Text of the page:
SMWP. day


Published on

ERWC Day 2 with Oceanside 7-11 on Feb. 11, 2014

Published in: Education
  • Be the first to comment

  • Be the first to like this

No Downloads
Total views
On SlideShare
From Embeds
Number of Embeds
Embeds 0
No embeds

No notes for slide
  • As you can see from your perusal of the ERWC modules, they provide students the opportunity to engage in writing designed with a genuine purpose. Talk in table groups about how this is different from the type of writing included in your adopted programs and/or current practice.
  • Scaffolding is essential in writing instruction; formulaic writing can serve a purpose. The key is to gradually remove the scaffolds and to teach when it is appropriate to use formulas.
  • Teacher asked student to write at least a page and a half for a journal. This was how the student filled the last half page.
  • Both the ERWC and the CCSS place argument at the center of college and career readiness. Many of the habits of mind, intellectual practices, and abilities referred to in Academic Literacy are developed through the careful study of and engagement in academic argument.
    It will be important for participants to be prepared to help their students understand the difference between an academic argument and the arguments they generally engage in between and amongst themselves and their families. The following set of slides is designed to prepare them for those conversations.
    Because it is critical that all presenters understand and communicate the special role of argument in Common Core expectations, the following excerpt from Appendix A of the Common Core Standards, pages 24 and 25 is provided. Emphasis added.
    The Special Place of Argument in the Standards
    While all three text types are important, the Standards put particular emphasis on students’ ability to write sound arguments on substantive topics and issues, as this ability is critical to college and career readiness. English and education professor Gerald Graff (2003) writes that “argument literacy” is fundamental to being educated. The university is largely an “argument culture,” Graff contends; therefore, K–12 schools should “teach the conflicts” so that students are adept at understanding and engaging in argument (both oral and written) when they enter college. He claims that because argument is not standard in most school curricula, only 20 percent of those who enter college are prepared in this respect. Theorist and critic Neil Postman (1997) calls argument the soul of an education because argument forces a writer to evaluate the strengths and weaknesses of multiple perspectives. When teachers ask students to consider two or more perspectives on a topic or issue, something far beyond surface knowledge is required: students must think critically and deeply, assess the validity of their own thinking, and anticipate counterclaims in opposition to their own assertions.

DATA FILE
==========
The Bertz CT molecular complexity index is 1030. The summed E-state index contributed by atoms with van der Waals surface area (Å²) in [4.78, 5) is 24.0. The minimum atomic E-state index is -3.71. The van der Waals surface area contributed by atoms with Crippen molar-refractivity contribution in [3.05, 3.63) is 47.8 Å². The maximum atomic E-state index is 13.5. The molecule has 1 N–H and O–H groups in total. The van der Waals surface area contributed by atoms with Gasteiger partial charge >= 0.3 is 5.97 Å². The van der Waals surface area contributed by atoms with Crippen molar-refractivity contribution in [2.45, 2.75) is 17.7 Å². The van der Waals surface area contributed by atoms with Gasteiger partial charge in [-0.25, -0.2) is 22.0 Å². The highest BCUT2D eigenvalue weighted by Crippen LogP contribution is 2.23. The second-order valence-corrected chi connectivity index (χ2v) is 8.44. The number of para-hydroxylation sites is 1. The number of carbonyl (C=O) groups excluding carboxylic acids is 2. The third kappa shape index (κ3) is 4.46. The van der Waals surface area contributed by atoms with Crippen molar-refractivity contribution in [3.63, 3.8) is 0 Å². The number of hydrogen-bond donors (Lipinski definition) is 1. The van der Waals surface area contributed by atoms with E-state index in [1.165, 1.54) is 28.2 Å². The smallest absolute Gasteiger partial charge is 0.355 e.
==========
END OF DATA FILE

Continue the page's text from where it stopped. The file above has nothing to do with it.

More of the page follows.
The unique importance of argument in college and careers is asserted eloquently by Joseph M. Williams and Lawrence McEnerney (n.d.) of the University of Chicago Writing Program. As part of their attempt to explain to new college students the major differences between good high school and college writing, Williams and McEnerney define argument not as “wrangling” but as “a serious and focused conversation among people who are intensely interested in getting to the bottom of things cooperatively”:
    Those values are also an integral part of your education in college. For four years, you are asked to read, do research, gather data, analyze it, think about it, and then communicate it to readers in a form . . . which enables them to assess it and use it. You are asked to do this not because we expect you all to become professional scholars, but because in just about any profession you pursue, you will do research, think about what you find, make decisions about complex matters, and then explain those decisions—usually in writing—to others who have a stake in your decisions being sound ones. In an Age of Information, what most professionals do is research, think, and make arguments. (And part of the value of doing your own thinking and writing is that it makes you much better at evaluating the thinking and writing of others.) (ch. 1)